Australian Magpies at the bird bath

Australian Magpies

We have quite a few resident Australian Magpies in our garden and on our five acre property. Every year we watch out for nest building time to see which tree they will use; sometimes they refurbish an old nest.

In the hot weather anything up to 6 or 7 of them gather under the shade of our back veranda, often crouching under the easy chairs we have there for extra coolness. The sun in the open on hot days can be as high as 50C or more, while under the veranda it can be 10 degrees cooler – which is still very hot!

Our bird baths are also very popular with all species. Most smaller birds tend to fly off when the magpies occupy the cooling water.

In the photos shown today, the bird on the left is a juvenile, possibly a female. The one on the right is a mature male.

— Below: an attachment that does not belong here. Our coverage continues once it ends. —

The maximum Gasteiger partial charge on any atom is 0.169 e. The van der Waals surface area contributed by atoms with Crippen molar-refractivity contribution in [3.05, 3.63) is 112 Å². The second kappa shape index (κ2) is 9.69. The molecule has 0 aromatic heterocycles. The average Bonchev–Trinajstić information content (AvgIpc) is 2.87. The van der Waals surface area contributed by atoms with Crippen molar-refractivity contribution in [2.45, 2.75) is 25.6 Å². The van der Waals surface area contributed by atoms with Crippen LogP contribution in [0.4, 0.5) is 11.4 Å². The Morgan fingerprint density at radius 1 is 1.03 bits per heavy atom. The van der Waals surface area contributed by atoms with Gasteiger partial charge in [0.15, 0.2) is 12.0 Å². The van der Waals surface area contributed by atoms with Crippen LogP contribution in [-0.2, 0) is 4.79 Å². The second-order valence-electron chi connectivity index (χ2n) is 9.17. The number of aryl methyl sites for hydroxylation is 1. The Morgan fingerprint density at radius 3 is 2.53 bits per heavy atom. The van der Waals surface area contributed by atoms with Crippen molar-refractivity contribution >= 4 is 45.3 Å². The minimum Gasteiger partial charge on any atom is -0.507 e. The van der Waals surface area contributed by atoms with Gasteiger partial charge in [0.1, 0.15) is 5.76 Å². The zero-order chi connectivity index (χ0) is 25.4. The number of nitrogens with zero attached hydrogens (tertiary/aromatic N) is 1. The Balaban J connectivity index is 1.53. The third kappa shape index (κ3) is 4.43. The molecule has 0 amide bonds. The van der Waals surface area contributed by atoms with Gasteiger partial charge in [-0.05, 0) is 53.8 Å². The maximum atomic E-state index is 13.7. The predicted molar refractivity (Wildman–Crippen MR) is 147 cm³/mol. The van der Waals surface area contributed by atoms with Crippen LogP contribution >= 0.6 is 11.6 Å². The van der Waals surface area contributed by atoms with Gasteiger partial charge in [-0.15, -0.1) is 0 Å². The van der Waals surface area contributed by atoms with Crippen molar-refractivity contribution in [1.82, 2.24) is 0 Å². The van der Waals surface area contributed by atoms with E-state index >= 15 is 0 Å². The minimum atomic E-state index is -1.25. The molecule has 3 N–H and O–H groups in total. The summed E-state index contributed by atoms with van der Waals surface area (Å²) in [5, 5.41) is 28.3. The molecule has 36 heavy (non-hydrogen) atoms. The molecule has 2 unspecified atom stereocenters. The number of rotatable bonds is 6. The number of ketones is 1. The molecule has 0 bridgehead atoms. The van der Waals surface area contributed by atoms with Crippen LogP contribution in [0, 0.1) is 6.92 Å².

Australian Magpies

Australian Magpies

An air conditioned Thornbill

Yellow-rumped Thornbill, Canberra

Yellow-rumped Thornbill, Canberra

We are in the midst of a heatwave this week. On Monday it reached 40C (104F), yesterday 45C (113F) and it looks like another 40+ day today.

Our poor garden birds – along with birds everywhere, suffer greatly during such extreme temperatures. I try to keep the supply of water in the bird baths up during these times, something they much appreciate if the constant stream of birds is anything to go by.

During the worst of the heat yesterday I was working in my office. I was being kept cool by the gentle flow of cool air from our evaporative air conditioner. This type of cooler needs an open window to create a flow of cool air into a room. The window alongside of me was ajar a few centimetres.

I was suddenly aware of a Yellow-rumped Thornbill cooling itself in the flow of air escaping from my office. He twittered in appreciation for about five minutes, wings held out to catch the refreshing air, before flying off to catch afternoon tea.

It was a lovely interruption to my afternoon of writing.

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